When the OK button is clicked on the Add Adapter Service Reference dialog, a WCF channel is generated from metadata supplied by the adapter. The generated channel code in the file, JMSAdapterBindingClient.cs, is shown below. The client channel includes the selected operation, SendAnnotatedText(), along with all dependent methods and definitions.
Configuring the WCF Service
When the proxy client is generated, the adapter also modifies the configuration file, Web.config, adding the adapter’s WCF configuration. In order to properly deploy the WCF proxy client to IIS, we’ll have to make some edits to that configuration file. In addition, the JmsClient.svc will also have to be edited.
Remember that Visual Studio thoughtfully created an example Web Service called Service1. The service definition file, Service1.svc, was renamed to JmsClient.svc. Now that file must be edited to point to the WCF proxy file, JMSAdapterBindingClient.cs. This is the edited service definition. Highlighted lines are those modified.
The modifications to Web.config mostly have to do with eliding the references to the example Service1, substituting the names in the generated WCF proxy. However, there are two important modifications. The first is changing the adapter binding property, OffLine, to false from true. More importantly, the default web services protocol for the <services><service><endpoint> binding must be changed to wsHttpBinding from basicHttpBinding. The modified lines are highlighted.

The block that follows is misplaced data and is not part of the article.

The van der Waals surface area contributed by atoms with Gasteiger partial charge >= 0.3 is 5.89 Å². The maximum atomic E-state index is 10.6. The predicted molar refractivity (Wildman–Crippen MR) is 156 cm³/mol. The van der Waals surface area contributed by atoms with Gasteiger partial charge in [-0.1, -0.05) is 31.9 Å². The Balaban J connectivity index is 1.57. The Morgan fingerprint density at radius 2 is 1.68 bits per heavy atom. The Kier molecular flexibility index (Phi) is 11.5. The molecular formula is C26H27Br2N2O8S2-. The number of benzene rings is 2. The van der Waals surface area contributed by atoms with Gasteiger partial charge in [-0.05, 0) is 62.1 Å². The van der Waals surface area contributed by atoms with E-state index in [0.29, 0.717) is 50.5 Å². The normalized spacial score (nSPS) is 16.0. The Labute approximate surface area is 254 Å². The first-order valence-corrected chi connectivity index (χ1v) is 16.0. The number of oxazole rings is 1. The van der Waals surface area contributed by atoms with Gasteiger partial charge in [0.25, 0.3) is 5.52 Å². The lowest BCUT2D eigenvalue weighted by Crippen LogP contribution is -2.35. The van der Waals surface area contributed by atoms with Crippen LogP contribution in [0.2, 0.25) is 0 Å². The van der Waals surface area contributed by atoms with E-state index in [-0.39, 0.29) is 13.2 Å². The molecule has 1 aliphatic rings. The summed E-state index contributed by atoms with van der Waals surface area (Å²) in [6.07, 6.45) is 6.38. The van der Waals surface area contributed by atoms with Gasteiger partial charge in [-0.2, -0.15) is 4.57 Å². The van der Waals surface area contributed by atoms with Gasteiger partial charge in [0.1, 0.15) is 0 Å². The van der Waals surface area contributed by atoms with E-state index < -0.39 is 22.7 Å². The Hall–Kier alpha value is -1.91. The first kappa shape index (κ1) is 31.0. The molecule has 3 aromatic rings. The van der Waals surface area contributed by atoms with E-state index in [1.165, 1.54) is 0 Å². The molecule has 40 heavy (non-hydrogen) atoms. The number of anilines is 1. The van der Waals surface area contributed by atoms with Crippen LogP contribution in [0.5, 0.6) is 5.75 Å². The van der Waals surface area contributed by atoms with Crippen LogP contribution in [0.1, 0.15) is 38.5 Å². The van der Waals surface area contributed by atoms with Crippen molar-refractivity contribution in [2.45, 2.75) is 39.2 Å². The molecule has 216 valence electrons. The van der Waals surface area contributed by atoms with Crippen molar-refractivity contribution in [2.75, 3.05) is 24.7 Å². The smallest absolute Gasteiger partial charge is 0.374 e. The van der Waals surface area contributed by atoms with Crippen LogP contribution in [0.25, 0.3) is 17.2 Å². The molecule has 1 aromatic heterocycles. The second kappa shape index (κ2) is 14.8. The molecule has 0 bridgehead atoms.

Publishing the Service to IIS
The WCF binding can be deployed to IIS or IIS Express. IIS is chosen here because the Express development version is only 32-bit. A 64-bit process provides the JVM more contiguous memory for its heap. Here is the publish configuration to a local IIS instance.
Once published to IIS, the service can be started by simply starting the default web site in IIS.
Creating a Client
Now that the service is up and running, a client stub can be generated. This client will be able to publish a JMS message with a custom header to the JMS queue. This client can run on any machine and doesn’t require the .NET JMS adapter, which resides on the IIS server. In this example, the client will be a simple console application. The client stub is generated by using the Add Service Reference dialog in Visual Studio. Here’s what the dialog looks like before clicking OK.
Once the client has been generated, it’s a simple matter to create a client, connect to the Web Service running in IIS, create a JMS Text message with a custom header attribute and publish that message to an ActiveMQ broker.
When the client is executed, a JMS message is published to the destination, dynamicQueues/exampleQueue. Here’s the Administration Console for ActiveMQ displaying the message sent by the client.
In conclusion, this blog demonstrates using the JNBridge JMS Adapter for .NET to create a WCF channel that can be deployed to IIS as a Web Service. The outbound operation, essentially a SOAP request/response, allows a WS client to publish a JMS message to a queue. The next installment of this blog will concentrate on an inbound service channel to consume the messages published by this client.